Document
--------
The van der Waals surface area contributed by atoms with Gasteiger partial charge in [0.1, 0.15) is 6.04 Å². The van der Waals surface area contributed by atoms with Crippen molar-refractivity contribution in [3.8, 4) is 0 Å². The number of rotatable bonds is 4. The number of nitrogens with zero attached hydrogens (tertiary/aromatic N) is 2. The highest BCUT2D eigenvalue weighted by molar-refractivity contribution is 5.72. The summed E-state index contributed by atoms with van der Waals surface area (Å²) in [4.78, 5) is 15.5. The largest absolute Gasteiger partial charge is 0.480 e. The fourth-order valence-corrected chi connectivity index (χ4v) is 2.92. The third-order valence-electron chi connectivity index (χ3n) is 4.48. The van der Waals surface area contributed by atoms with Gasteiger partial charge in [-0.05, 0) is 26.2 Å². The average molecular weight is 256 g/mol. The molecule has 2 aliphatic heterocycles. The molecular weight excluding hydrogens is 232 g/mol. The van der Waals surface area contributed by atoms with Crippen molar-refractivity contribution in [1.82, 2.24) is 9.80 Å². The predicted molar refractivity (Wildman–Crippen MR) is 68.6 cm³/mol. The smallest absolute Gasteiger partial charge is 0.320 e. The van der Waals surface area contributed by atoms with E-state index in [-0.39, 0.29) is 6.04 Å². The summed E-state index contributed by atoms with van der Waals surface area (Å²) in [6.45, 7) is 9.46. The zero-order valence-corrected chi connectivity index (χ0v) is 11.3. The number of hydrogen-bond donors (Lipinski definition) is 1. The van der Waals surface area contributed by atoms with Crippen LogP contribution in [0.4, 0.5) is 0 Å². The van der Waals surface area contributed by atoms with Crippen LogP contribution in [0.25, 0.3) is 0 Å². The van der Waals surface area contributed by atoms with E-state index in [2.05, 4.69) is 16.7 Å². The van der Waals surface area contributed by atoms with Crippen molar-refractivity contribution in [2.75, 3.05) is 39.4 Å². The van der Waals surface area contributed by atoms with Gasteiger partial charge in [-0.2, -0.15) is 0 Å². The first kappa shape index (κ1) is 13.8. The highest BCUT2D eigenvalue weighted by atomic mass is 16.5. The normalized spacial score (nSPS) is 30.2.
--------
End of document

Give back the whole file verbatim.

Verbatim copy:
The van der Waals surface area contributed by atoms with Gasteiger partial charge in [0.1, 0.15) is 6.04 Å². The van der Waals surface area contributed by atoms with Crippen molar-refractivity contribution in [3.8, 4) is 0 Å². The number of rotatable bonds is 4. The number of nitrogens with zero attached hydrogens (tertiary/aromatic N) is 2. The highest BCUT2D eigenvalue weighted by molar-refractivity contribution is 5.72. The summed E-state index contributed by atoms with van der Waals surface area (Å²) in [4.78, 5) is 15.5. The largest absolute Gasteiger partial charge is 0.480 e. The fourth-order valence-corrected chi connectivity index (χ4v) is 2.92. The third-order valence-electron chi connectivity index (χ3n) is 4.48. The van der Waals surface area contributed by atoms with Gasteiger partial charge in [-0.05, 0) is 26.2 Å². The average molecular weight is 256 g/mol. The molecule has 2 aliphatic heterocycles. The molecular weight excluding hydrogens is 232 g/mol. The van der Waals surface area contributed by atoms with Crippen molar-refractivity contribution in [1.82, 2.24) is 9.80 Å². The predicted molar refractivity (Wildman–Crippen MR) is 68.6 cm³/mol. The smallest absolute Gasteiger partial charge is 0.320 e. The van der Waals surface area contributed by atoms with E-state index in [-0.39, 0.29) is 6.04 Å². The summed E-state index contributed by atoms with van der Waals surface area (Å²) in [6.45, 7) is 9.46. The zero-order valence-corrected chi connectivity index (χ0v) is 11.3. The number of hydrogen-bond donors (Lipinski definition) is 1. The van der Waals surface area contributed by atoms with Crippen LogP contribution in [0.4, 0.5) is 0 Å². The van der Waals surface area contributed by atoms with Crippen LogP contribution in [0.25, 0.3) is 0 Å². The van der Waals surface area contributed by atoms with E-state index in [2.05, 4.69) is 16.7 Å². The van der Waals surface area contributed by atoms with Crippen molar-refractivity contribution in [2.75, 3.05) is 39.4 Å². The van der Waals surface area contributed by atoms with Gasteiger partial charge in [-0.2, -0.15) is 0 Å². The first kappa shape index (κ1) is 13.8. The highest BCUT2D eigenvalue weighted by atomic mass is 16.5. The normalized spacial score (nSPS) is 30.2.